From information management to task management in electronic mail

University dissertation from Linköping : Linköping University Electronic Press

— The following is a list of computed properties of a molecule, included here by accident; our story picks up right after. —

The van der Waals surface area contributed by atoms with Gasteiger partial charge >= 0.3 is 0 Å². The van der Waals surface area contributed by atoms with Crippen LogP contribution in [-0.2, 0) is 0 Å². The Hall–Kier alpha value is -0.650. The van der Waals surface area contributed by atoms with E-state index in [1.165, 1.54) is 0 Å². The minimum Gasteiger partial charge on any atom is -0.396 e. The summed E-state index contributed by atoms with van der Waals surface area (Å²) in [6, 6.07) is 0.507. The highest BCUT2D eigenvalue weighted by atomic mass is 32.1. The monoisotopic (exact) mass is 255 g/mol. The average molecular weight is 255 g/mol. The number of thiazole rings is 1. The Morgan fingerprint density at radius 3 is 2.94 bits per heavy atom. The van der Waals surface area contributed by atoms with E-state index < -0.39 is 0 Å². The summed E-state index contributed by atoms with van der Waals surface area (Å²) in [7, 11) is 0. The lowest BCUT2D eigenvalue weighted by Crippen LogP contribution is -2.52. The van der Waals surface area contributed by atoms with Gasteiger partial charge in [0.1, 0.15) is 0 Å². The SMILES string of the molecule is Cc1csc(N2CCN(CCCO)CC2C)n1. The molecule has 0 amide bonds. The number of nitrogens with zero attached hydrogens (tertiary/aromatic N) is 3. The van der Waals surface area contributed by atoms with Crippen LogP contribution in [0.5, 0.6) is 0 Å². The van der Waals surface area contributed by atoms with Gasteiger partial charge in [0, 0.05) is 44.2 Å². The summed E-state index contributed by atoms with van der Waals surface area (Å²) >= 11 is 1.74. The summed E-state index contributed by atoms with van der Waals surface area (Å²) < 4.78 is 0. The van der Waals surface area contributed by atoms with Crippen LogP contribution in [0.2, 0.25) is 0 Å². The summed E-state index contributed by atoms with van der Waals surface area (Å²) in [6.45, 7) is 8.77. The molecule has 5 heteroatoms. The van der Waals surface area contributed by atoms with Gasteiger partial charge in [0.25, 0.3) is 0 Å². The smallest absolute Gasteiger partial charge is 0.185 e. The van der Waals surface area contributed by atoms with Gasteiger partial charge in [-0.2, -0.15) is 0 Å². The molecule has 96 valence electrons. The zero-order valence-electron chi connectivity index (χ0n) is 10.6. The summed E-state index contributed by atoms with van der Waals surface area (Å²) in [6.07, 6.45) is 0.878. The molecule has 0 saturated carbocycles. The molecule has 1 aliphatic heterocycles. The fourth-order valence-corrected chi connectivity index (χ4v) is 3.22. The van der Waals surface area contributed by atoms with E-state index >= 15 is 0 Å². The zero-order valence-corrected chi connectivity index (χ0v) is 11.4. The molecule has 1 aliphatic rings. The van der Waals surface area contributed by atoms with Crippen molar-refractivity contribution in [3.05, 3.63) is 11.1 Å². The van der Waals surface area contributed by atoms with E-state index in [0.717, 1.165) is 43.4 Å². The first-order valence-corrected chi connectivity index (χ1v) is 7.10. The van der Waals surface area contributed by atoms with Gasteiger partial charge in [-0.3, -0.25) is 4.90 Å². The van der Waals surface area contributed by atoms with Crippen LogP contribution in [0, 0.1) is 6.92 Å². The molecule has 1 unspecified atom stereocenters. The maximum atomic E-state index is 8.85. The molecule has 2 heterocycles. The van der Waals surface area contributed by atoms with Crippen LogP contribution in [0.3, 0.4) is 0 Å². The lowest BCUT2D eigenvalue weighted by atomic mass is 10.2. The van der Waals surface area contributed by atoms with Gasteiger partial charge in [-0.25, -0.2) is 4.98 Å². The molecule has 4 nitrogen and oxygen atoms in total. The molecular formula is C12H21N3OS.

Abstract: Electronic mail (e-mail) is an under-utilised resource of information and knowledge. It could be an important part of the larger so-called organisational memory (OM)—if it were not so disorganised and fragmented. The OM contains the knowledge of the organisation’s employees, written records, and data. This thesis is about organising and managing information in, and about, e-mail so as to make it retrievable and usable for task management purposes.The approach is user-centred and based on a conceptual model for task management. The model is designed to handle tasks that occur in the communications in an open distributed system, such as Internet e-mail. Both structured and unstructured tasks can be supported. Furthermore, the model includes management of desktop source information, which comprises the different electronically available sources in a user’s computer environment. The information from these is used in the model to sort information and thereby handle tasks and related information. Tasks are managed as conversations, that is, exchanges of messages.We present a language called Formal Language for Conversations (FLC), based on speech act theory, which is used to organise messages and relevant information for tasks. FLC provides the container for task-related information, as well as the context for managing tasks. The use of FLC is exemplified in two scenarios: scheduling a meeting and making conference arrangements. We describe a prototype based on the conceptual model. The prototype explicitly refines and supports the notion of threads, which are employed so as to give tasks a context. It integrates the use of FLC into the traditional threading mechanism of e-mail, in addition to matching on text in the body. An agent architecture is also described, which is used to harmonise the information in the heterogeneous desktop sources. Finally, human-readable filtering rules created by a machine learning algorithm are employed in the prototype. The prototype is evaluated with regard to its thread-matching capability, as well as the creation of usable and readable filtering rules. Both are deemed satisfactory.